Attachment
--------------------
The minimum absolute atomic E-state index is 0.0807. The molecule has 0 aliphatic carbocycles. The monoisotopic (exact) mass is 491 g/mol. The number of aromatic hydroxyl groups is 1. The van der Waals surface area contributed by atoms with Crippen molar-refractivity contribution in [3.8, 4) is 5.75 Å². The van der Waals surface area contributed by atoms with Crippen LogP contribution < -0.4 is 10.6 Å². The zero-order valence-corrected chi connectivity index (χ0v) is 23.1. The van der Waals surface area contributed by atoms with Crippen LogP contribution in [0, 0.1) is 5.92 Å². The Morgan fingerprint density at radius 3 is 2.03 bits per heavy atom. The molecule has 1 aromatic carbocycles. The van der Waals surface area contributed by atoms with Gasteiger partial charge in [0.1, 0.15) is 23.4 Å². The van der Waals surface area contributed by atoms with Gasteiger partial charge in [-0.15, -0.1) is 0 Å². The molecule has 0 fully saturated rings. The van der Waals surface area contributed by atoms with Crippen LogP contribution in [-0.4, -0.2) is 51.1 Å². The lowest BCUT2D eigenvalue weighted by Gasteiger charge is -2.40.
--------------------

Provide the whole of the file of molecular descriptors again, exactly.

The minimum absolute atomic E-state index is 0.0807. The molecule has 0 aliphatic carbocycles. The monoisotopic (exact) mass is 491 g/mol. The number of aromatic hydroxyl groups is 1. The van der Waals surface area contributed by atoms with Crippen molar-refractivity contribution in [3.8, 4) is 5.75 Å². The van der Waals surface area contributed by atoms with Crippen LogP contribution < -0.4 is 10.6 Å². The zero-order valence-corrected chi connectivity index (χ0v) is 23.1. The van der Waals surface area contributed by atoms with Crippen LogP contribution in [0, 0.1) is 5.92 Å². The Morgan fingerprint density at radius 3 is 2.03 bits per heavy atom. The molecule has 1 aromatic carbocycles. The van der Waals surface area contributed by atoms with Gasteiger partial charge in [0.1, 0.15) is 23.4 Å². The van der Waals surface area contributed by atoms with Gasteiger partial charge in [-0.15, -0.1) is 0 Å². The molecule has 0 fully saturated rings. The van der Waals surface area contributed by atoms with Crippen LogP contribution in [-0.4, -0.2) is 51.1 Å². The lowest BCUT2D eigenvalue weighted by Gasteiger charge is -2.40.